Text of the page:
The Mountain Laurel
The Journal of Mountain Life

Visit us on FaceBookGenerations of Memories
from the
Heart of the Blue Ridge

Shady Valley, Tennessee

By Pamela Chandler © 1990

Issue: April, 1990

A wet autumn wind swept down into the valley. It was a cold blustery day in the mountains of northeast Tennessee. It was the kind of day that mountain people choose to stay at home in front of a warm fireplace and bring out their kerosene heaters from summer storage. It was late October and I was returning to Shady Valley which is nestled between Holston and Iron Mountains near the Tennessee-Virginia line. I first came to this valley four summers ago when I was working as a seasonal surveying for the U.S. Forest Service. I was impressed then, as now, by the wideness of the valley and its isolation. It is completely encircled by a wall of mountains. The valley is eight miles long, running southwest to northwest. Dairy farms dot the valley floor interspersed with apple orchards and tobacco fields.

A road runs through the valley connecting it with Elizabethton, Tennessee to the south and Damascus, Virginia to the north. To reach Shady Valley from Elizabethton, take 91, a two-lane highway which twists and snakes it way up the mountains. Once at the top of the climb, the view of the valley a few hundred feet below is worth the drive. The Appalachian Trail skirts the western rim of Holston Mountain. On the other side of the ridge is South Holston Lake, built by TVA with an elevation of 1700 feet.

The town of Shady Valley is in the center of the valley at the intersection of highways 91 and 421. There are only two general stores at the crossroads. But, they sell everything from groceries, spare tractor parts, assorted hardware to gasoline. This is where farmers and valley folk gather to discuss this year's crops, the weather, and exchange local gossip. As I pulled up to Higdon's Mercantile on this rainy Sunday afternoon, there was only one pickup parked out front. I went inside and was greeted by the storekeeper. I bought a coke and a sack of winesaps [apples]. Outside the store tacked to the bulletin board, were the usual advertisements of community activities. Next Saturday there will be a turkey shoot at the Methodist Church Retreat. A soup bean supper will be held at the Community Center on Friday night. I returned to my car and continued up the valley. My destination was the northwest corner where the roads I helped survey were located. I reached the turnoff leading to where the roads take off at the community of Crandull. Crandull is easy to miss if you fail to notice a red brick house opposite the Crandull Baptist Missionary Church, a white clapboard building with steepled belltower. The turnoff is a gravel road winding past farmhouses before it becomes dirt and abruptly ascends the mountain.

As I passed several farmhouses, I wondered which one belonged to the old bachelor farmer who decided to hold his funeral service before his death. Despite reassurance from his doctor, he was convinced of his imminent demise. The announcement of the time and whereabouts of his funeral were published in the local newspaper. The service took place at his home. It attracted people from all over Carter County as well as some neighboring counties. People crowded into the house to hear the minister read the old man's last rites as he lay down in his coffin. The same coffin was rumored to be where the old man slept every night.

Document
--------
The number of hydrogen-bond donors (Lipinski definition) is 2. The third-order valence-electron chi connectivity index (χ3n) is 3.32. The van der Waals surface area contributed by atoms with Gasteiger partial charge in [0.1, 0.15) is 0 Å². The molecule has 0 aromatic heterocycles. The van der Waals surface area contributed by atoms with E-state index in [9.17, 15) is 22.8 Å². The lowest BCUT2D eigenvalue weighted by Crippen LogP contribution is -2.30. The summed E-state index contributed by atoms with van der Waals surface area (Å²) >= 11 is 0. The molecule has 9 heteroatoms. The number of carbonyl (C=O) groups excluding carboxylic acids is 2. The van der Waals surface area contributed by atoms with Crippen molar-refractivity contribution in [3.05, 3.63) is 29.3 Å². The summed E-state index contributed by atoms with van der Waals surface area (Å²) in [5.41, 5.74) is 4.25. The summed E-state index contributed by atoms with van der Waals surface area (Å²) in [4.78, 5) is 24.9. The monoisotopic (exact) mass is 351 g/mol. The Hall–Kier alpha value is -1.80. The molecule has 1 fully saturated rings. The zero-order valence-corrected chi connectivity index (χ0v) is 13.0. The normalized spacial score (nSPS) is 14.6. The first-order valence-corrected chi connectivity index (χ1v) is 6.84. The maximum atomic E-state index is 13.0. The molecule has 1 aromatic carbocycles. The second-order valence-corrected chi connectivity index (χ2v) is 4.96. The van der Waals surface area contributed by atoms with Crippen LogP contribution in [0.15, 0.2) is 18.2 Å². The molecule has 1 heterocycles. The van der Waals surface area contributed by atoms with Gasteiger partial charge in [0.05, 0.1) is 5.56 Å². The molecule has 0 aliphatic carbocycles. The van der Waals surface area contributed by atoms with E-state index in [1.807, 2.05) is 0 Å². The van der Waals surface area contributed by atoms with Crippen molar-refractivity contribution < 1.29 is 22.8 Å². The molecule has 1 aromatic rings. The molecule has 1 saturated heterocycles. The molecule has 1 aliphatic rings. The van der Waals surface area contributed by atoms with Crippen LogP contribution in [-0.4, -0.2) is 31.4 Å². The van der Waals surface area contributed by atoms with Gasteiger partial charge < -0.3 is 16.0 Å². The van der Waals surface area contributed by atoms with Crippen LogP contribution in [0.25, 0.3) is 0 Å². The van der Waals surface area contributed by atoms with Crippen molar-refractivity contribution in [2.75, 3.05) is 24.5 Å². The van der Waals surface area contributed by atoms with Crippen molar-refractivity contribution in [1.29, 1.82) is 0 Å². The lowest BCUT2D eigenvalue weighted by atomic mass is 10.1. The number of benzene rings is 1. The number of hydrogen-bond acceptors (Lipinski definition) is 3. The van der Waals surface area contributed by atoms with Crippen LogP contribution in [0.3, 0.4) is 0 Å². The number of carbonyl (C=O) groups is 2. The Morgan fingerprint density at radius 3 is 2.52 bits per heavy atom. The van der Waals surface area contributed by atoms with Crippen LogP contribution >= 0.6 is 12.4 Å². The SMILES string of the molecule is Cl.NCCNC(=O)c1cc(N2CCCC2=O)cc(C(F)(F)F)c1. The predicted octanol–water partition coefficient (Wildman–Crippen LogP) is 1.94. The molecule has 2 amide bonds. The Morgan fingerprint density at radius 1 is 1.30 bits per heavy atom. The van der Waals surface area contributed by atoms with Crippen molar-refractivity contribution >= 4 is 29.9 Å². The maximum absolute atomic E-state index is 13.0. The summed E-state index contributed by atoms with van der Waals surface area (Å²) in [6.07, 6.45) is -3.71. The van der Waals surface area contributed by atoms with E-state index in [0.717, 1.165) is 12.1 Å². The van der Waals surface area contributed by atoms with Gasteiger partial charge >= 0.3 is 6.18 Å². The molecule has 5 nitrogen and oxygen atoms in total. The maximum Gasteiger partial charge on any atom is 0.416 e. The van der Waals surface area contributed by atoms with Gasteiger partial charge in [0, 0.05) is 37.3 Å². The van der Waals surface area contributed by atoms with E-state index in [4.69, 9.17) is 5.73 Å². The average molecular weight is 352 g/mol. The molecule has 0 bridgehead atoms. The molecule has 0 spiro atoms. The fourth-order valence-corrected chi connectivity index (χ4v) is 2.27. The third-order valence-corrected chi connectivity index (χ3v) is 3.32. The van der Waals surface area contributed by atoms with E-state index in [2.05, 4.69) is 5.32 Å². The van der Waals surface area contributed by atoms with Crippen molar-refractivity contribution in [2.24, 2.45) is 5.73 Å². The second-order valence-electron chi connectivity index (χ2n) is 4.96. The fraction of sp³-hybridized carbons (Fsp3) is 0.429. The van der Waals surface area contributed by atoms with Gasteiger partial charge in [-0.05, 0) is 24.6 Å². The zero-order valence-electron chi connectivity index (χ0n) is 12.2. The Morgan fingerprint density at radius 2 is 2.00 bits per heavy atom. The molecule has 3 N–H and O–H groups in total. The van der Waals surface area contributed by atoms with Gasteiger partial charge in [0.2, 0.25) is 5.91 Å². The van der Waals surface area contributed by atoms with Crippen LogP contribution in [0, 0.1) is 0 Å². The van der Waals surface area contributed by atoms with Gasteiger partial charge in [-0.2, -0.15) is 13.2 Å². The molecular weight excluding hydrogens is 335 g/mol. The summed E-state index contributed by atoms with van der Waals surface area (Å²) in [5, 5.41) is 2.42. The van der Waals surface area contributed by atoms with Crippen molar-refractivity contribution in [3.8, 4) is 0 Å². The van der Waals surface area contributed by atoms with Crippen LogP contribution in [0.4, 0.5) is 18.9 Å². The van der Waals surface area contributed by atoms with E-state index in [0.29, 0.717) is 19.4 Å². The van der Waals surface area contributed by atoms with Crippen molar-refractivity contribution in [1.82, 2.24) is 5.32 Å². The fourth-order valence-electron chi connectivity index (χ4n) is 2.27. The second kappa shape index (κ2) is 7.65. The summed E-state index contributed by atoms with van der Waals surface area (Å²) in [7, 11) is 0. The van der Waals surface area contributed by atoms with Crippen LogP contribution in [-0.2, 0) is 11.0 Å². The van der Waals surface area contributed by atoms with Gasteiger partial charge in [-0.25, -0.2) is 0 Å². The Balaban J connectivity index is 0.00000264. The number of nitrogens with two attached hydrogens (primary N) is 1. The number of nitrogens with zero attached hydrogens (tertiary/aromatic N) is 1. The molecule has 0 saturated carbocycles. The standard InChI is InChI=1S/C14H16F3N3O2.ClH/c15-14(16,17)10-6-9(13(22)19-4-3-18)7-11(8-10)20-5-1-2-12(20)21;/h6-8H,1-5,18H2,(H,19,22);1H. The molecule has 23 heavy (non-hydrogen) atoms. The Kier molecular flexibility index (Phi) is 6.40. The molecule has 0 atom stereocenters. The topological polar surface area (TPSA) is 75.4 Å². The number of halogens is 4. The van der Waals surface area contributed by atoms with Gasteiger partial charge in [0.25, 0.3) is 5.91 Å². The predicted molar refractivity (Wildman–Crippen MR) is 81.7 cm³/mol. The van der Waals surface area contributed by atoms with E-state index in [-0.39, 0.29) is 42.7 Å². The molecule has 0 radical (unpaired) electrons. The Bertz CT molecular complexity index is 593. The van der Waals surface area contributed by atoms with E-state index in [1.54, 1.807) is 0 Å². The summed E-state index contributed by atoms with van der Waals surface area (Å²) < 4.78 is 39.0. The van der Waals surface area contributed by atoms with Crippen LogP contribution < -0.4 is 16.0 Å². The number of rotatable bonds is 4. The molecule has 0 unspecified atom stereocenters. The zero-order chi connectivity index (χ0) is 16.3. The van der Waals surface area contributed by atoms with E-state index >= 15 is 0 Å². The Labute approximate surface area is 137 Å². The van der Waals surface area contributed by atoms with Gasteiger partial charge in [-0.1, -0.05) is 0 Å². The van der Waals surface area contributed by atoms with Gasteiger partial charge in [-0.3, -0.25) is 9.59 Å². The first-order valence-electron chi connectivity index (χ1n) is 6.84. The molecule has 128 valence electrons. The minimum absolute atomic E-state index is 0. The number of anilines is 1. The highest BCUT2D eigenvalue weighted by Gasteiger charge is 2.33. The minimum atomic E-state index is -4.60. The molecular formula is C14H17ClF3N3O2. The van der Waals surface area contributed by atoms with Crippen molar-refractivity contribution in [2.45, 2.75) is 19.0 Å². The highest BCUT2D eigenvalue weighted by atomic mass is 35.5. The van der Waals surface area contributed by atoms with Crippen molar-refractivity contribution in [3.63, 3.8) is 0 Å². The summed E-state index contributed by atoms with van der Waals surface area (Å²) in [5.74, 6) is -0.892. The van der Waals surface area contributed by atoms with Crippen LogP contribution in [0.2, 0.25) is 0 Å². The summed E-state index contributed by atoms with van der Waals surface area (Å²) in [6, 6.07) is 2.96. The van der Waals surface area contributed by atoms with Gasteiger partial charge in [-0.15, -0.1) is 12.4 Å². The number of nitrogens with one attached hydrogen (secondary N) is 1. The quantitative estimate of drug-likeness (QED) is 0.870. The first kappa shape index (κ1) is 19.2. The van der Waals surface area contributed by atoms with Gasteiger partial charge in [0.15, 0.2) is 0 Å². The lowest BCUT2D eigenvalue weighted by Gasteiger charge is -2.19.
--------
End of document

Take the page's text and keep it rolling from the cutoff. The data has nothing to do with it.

I reached the end of the gravel and parked my car. I began hiking up toward McQueen's Gap. The logging roads were located a few hundred feet below the gap and ran parallel to the ridge. They were named the Upper and Lower Haeberlin, after the creek branches running nearby. As I walked up the mountain, the rain slowed to a steady drizzle. There were a few remaining leaves on some of the scarlet oaks, sugar maples, and yellow poplars. They offered a sharp, colorful contrast to the gray, dreary woods in the background. I reached the lower road and walked to the first turnaround. On a nearby hillside, there was a large clear-cut area with three year's new growth. It had been replanted by natural regeneration which means that adjacent trees as well as wind-blown and animal-borne pollen had seeded the area. In the first years of regeneration the area is dominated by hardy pioneer species such as blackberry, pin cherry, and pine. Then by the process of succession, these species are gradually replaced by cove hardwoods, so valued for their timber in the southern Appalachians. Without fire, blowdown, or clear-cutting, the process would go even further. The cove hardwoods would be succeeded by American beech, sugar maple, and eastern hemlock.

In the distance I heard the rushing waters of the Lower Haeberlin and imagined its banks swollen with rainwater. I felt the chill of late afternoon creep through my parka and decided to return to the car. On the way back I stopped at the general store and drank a cup of hot chocolate by a burning woodstove which stood in the middle of the room.

The rain stopped as I drove up Iron Mountain and out of the valley. I stopped my car and watched the mist rising off the mountain. It gave this remote valley and surrounding mountains an air of enchantment.